Celebrating harvest was also special in Germany, but mostly in rural villages where the livelihood of the villagers centered around agriculture.
My grandmother’s story was about growing up in such a tiny agricultural community in the early 1920s, specifically about their harvest festival, which I never encountered because I grew up in places that were too remote and others that were too urban.
My grandmother told me that in the weeks leading up to the big harvest festival, everybody started to preserve their food — preserve as in preserving it to not go bad over winter. Iceboxes, the predecessor of the refrigerator, were not common in villages. Only the rich major and perhaps the town’s miller would have one. Nobody in my grandmother’s village had money for such a luxury, so preserving food was hard work.
The only animals that would be fed through the winter were the best breeding stock, all others would be harvested. The meat would be smoked, air-dried, salted, pickled and made into sausages that would be hung in the community barn in good air-flow. While one part of the village was working on this, others were busy with the vegetables. Just as with the animals, the best of “seed” potatoes were kept separately for next year’s harvest, the other would be kept in deep potato and coal cellars. Cabbage would get shredded and put into jars with salt and water to become sauerkraut, beets and roots would be pickled.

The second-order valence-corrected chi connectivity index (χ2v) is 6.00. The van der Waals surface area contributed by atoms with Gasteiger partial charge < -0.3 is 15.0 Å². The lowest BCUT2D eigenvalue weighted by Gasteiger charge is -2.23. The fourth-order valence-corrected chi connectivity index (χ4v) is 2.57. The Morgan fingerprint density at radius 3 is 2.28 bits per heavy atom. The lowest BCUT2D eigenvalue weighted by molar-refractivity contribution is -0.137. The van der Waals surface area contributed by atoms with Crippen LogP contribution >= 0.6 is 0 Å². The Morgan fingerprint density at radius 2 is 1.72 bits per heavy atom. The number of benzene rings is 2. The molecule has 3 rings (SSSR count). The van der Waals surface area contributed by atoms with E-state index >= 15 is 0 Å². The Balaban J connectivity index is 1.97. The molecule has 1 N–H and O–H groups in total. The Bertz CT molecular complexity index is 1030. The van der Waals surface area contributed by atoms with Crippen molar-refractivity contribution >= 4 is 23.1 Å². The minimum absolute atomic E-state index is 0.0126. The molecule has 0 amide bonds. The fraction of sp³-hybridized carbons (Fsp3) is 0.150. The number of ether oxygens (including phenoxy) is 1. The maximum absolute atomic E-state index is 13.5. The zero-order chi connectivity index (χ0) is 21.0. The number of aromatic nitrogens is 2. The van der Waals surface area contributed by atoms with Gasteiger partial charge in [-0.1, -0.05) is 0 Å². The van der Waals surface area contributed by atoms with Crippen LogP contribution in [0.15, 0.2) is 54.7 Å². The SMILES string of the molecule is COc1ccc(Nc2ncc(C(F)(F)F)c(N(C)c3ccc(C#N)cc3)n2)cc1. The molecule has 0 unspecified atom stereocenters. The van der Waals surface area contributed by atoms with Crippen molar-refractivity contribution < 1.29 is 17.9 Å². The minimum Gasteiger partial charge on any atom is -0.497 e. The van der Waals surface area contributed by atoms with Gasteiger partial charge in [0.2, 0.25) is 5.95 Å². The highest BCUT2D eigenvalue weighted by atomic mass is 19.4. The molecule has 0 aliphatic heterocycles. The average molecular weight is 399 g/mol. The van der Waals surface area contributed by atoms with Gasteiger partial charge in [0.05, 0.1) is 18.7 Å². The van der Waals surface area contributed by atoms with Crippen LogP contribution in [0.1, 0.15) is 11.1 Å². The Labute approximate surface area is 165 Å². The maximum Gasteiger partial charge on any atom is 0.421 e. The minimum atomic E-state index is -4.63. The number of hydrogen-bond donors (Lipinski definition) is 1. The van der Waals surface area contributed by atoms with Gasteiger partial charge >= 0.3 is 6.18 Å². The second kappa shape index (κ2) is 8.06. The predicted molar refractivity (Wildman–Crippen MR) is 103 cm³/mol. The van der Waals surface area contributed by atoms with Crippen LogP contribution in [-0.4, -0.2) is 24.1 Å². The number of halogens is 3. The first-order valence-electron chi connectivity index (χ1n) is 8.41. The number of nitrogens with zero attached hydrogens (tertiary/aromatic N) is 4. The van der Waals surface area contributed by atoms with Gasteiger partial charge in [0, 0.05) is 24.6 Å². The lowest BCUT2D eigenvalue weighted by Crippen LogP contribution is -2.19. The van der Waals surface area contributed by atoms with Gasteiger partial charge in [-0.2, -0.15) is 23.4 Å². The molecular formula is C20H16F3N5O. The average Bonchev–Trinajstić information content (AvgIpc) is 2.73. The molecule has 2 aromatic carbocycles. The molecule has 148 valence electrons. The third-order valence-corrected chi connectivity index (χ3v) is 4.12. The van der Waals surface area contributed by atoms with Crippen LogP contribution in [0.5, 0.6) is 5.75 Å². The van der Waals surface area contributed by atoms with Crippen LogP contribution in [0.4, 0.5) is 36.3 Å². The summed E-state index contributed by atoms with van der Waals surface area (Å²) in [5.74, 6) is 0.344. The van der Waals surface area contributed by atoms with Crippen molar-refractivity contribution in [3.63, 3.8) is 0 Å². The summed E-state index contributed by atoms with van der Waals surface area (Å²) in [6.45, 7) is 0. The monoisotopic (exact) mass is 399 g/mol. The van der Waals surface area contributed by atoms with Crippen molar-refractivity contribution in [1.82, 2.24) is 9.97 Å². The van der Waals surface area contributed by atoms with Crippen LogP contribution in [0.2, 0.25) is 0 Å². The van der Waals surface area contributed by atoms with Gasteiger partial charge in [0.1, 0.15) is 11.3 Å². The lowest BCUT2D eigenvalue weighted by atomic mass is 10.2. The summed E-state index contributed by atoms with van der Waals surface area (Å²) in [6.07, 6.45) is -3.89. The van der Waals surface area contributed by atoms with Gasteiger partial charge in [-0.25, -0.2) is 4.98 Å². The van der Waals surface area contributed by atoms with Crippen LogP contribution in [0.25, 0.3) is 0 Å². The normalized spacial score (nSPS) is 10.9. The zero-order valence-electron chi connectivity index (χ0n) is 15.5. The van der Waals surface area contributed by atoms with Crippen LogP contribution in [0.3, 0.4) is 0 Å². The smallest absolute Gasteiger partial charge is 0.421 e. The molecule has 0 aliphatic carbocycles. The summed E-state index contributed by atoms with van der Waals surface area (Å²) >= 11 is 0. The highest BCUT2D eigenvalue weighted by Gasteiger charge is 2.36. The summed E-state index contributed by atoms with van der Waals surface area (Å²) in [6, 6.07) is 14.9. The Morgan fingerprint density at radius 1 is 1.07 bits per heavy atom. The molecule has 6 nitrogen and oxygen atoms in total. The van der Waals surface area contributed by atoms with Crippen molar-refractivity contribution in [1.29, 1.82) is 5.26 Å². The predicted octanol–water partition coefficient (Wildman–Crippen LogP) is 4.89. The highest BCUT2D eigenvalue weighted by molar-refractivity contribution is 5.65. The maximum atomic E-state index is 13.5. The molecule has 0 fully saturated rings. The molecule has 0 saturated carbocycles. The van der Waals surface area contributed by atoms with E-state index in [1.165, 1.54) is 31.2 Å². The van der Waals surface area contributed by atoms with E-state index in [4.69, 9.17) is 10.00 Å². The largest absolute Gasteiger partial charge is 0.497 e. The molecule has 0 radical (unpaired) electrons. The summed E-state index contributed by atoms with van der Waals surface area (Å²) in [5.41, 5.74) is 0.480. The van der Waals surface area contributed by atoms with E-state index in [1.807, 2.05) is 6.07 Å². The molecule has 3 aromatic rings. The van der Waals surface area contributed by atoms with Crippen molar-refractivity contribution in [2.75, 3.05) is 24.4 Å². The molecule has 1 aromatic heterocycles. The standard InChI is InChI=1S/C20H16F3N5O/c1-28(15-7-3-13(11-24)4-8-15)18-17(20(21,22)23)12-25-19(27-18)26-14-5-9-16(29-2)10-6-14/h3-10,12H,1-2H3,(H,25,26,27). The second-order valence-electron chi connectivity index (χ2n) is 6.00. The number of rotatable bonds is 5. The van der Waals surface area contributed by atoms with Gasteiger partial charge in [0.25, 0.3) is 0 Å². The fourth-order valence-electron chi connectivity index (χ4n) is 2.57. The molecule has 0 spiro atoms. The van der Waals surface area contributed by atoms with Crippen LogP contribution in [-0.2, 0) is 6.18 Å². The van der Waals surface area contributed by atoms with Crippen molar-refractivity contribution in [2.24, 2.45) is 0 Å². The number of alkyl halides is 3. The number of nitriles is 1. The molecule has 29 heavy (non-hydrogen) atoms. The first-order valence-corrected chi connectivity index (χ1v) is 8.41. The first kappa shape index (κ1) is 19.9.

On the day everything was finished all villager women would pull their special treats together. Some provided flour, others milk, butter, eggs and molasses (made out of sugar beets as cane sugar from the Americas was way too expensive) — those who had fruit trees brought out their preserves and jars of fruit preserved in juice from the summer.
My grandmother told me that the families had only little coal stoves for daily heating and cooking, but on the eve of the harvest festival, the large community oven would get fired up with coal and wood. Early in the morning the oven reached the perfect temperature and the women started creating huge sheets of cake, topped with the preserved fruit.
Then the real party began with music, food and dance — there would be homemade wine and moonshine as well for the adults and fresh cider for the kids.
Whenever my grandmother would tell these stories, her entire face would beam and her light green eyes would sparkle. She would tell me, “Wir hatten nicht viel, aber wir waren dankbar für Gott, der uns alles gab” — “We didn’t have a lot, but we were thankful for what we had from God.”
In the spirit of Thanksgiving, from our family to yours, we wish you a great Thanksgiving Day.
Of course, we also have a recipe for you. A nice and easy recipe for breakfast that is delicious.
Banana patties with honey
1 cup all-purpose flour
2 Tbsp. sugar
2 tsp. baking powder
1 tsp. baking soda
1/2 tsp. salt
1 cup milk
1 Tbsp. vanilla extract
2 lg. eggs
2 Tbsp. butter
3 ripe, but firm bananas, sliced
Honey to drizzle over the finished patties
Sift the dry ingredients together (flour, sugar, baking powder, baking soda and salt).
Fold in the eggs, milk and vanilla extract slowly.
Add the banana slices
On medium heat add the butter to a large frying pan.
With a spoon, scoop up each banana slice with a little of the batter and fry on each side until golden brown. This works best in small batches.
If you like, you can also make large pancakes out of them.
Serve while hot, with honey.